When you first walk onto the range having just finished a course, whether that’s a 5-week course or the intensive weekend version, there’s a lot to remember—and a fair bit extra to learn. Suddenly, all of those excellent gold shots you made on the last day of the course disappear and your arrows are wending their way three targets to the left because you can’t remember which way to move your sight or what the hell we were talking about when we explained string pictures.
Which is why I say: don’t worry about your score, especially for the first few sessions. Focus on remembering your stance and set-up and sequencing—that’s the order of steps that you take from planting your feet on the line to releasing your arrow. Focus on getting 3 arrows in more or less the same place on the correct target, and then on moving that group towards the gold.
Eventually, though, your arrows should all be hitting the target relatively consistently. It’s at this point you might consider scoring.
The phrase ‘keeping score’ carries a whiff of competitiveness, but scoring isn’t about beating other people unless you’re actually in a formal competition. Keeping score is about having a numerical value that tracks your progress as an archer. As such, I thoroughly recommend you score yourself every few months. Scoring every time you shoot is frankly boring and can be off-putting because any improvements are likely to be slight, if they’re there at all.
How to score
Scoring is easy. There are loads of different types of competition scoring in archery, but the 2020 club generally uses a standard GNAS Portsmouth round of 60 arrows on a 60cm target face, for a maximum possible score of 600 points. We cover how to score on our beginner courses, but as a refresher, see the following image of one of our Portsmouth scoresheets:
Each end of 3 or 6 arrows should be totalled in the ‘E/T’ (End Total) columns. End scores should be written from highest to lowest (ie, ‘10, 9, 8’ instead of ‘8, 10, 9’). The ‘H’ column tracks the number of hits on the target, the ‘G’ column counts the number of gold hits (the number of 10s), and the ‘IG’ column the number of inner golds (‘X’s). *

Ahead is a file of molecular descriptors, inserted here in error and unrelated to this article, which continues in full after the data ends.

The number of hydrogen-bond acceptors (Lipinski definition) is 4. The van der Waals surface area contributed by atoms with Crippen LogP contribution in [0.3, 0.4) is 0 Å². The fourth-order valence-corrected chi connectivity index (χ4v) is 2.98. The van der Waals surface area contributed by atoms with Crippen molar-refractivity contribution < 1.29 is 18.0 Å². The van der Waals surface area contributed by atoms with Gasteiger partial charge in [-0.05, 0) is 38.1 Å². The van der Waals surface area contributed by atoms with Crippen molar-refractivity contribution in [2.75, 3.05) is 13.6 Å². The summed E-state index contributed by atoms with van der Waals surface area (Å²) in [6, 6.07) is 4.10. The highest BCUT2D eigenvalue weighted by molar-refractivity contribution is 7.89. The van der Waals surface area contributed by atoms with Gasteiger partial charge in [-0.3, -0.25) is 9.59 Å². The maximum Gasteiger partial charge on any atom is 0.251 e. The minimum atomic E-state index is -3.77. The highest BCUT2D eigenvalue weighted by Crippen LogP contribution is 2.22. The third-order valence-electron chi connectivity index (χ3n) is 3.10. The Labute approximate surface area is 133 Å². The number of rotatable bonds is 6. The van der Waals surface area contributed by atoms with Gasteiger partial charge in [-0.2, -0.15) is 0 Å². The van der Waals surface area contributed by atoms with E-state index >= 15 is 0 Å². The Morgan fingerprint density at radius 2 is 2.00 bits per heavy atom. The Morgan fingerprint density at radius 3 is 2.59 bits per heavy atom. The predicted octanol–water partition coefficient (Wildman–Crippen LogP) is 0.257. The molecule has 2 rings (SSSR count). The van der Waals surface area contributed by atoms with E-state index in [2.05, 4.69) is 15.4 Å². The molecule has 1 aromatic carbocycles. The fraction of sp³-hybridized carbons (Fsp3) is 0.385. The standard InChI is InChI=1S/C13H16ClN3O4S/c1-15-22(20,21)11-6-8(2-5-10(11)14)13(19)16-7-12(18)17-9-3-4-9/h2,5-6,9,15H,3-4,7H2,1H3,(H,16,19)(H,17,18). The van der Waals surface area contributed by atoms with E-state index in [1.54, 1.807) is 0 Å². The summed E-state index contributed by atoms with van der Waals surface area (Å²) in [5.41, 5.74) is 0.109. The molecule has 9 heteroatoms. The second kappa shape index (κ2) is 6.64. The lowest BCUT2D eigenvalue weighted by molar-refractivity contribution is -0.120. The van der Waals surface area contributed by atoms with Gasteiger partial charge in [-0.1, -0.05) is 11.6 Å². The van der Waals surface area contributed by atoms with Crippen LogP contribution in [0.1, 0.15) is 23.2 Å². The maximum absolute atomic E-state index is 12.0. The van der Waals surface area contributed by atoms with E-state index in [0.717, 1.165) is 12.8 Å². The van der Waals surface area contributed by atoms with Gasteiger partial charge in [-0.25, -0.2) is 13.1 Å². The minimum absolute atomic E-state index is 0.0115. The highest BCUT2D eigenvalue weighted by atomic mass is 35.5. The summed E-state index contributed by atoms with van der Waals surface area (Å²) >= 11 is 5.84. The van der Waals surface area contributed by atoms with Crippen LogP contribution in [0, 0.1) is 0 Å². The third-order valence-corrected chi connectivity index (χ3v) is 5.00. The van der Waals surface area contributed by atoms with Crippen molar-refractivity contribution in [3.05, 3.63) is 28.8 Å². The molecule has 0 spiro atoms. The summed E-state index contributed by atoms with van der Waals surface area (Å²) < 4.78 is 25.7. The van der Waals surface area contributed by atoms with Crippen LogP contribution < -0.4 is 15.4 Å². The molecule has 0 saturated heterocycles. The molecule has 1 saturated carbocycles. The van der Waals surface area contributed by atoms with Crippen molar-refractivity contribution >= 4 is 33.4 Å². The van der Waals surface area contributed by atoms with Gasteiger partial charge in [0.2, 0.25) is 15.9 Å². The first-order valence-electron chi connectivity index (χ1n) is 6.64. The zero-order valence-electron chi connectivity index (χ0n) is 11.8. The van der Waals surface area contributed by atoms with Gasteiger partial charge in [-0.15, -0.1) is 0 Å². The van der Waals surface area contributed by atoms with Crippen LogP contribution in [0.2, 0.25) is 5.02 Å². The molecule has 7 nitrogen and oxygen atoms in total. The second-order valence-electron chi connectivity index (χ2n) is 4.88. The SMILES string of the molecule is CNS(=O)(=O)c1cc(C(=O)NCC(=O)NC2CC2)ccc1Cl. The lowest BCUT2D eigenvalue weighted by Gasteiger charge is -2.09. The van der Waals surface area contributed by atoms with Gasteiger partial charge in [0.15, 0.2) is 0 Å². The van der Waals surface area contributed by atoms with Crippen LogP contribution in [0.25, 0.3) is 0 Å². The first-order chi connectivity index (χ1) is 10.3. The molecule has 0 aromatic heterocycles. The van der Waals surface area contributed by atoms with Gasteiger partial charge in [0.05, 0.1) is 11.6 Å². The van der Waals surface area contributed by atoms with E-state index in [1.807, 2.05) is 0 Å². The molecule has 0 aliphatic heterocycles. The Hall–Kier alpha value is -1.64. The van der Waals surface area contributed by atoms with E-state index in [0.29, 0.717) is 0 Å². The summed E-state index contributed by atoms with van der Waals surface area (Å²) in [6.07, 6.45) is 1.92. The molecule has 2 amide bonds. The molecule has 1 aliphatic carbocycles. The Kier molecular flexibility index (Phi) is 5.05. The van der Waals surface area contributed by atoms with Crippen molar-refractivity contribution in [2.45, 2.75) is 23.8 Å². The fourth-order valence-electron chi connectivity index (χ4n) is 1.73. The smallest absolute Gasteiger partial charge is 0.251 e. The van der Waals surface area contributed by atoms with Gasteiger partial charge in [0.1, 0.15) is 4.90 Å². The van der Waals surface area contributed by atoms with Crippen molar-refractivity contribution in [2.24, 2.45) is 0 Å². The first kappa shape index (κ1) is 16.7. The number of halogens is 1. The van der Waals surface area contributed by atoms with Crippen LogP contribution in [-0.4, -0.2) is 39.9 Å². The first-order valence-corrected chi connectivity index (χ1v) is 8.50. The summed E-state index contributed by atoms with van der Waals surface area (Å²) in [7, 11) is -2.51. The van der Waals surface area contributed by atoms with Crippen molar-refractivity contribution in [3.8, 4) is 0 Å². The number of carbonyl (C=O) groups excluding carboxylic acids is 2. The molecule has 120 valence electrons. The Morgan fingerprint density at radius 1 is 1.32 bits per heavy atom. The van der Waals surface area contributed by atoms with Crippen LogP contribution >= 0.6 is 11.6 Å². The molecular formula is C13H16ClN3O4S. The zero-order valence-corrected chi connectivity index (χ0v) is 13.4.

Scoring at the club
It is usually possible to do a full Portsmouth in a single club session, along with a couple of ends for practise. The rule is, though, is that you can’t discount any ends from your scoresheet once you’ve started: no sneakily discounting rubbish shots! You should also assign someone to be your target captain, who will make sure you’re not being too generous with arrows that aren’t quite touching the lines and who needs to check your maths at the end of the session. Just ask the nearest club member—they’re usually happy to help and they might ask you to return the favour!
If you want to submit your score to the club, you’ll need to commit to a full 60-arrow Portsmouth round at the full indoor distance and have a target captain sign your scoresheet. Your score will be listed on our internal leaderboard and we might send you a shiny badge if your score is high enough. However, if all you want to do is check your progress, you don’t need to be so strict. We have scoresheets for Half Portsmouths of 30 arrows—just enough to get a good numerical sample.
Scoring with different bows
Do remember that the type of bow and setup you use will dramatically change your scoring potential. Most people shoot either ‘Freestyle’ (recurve plus whatever attachments you like, including a sight) or Modern Recurve Barebow (recurve without a sight), but you might also want to keep score if you shoot traditional bows. Whichever style you choose, make sure you mark your scoresheet appropriately if you submit it to the club, as unmarked scoresheets are defaulted to ‘Freestyle’ on the leaderboards.
And, of course, make sure you keep score if you go and buy a new bow: the biggest jump in your personal best is very likely to be the day you stop using a club bow and buy something tailored to you.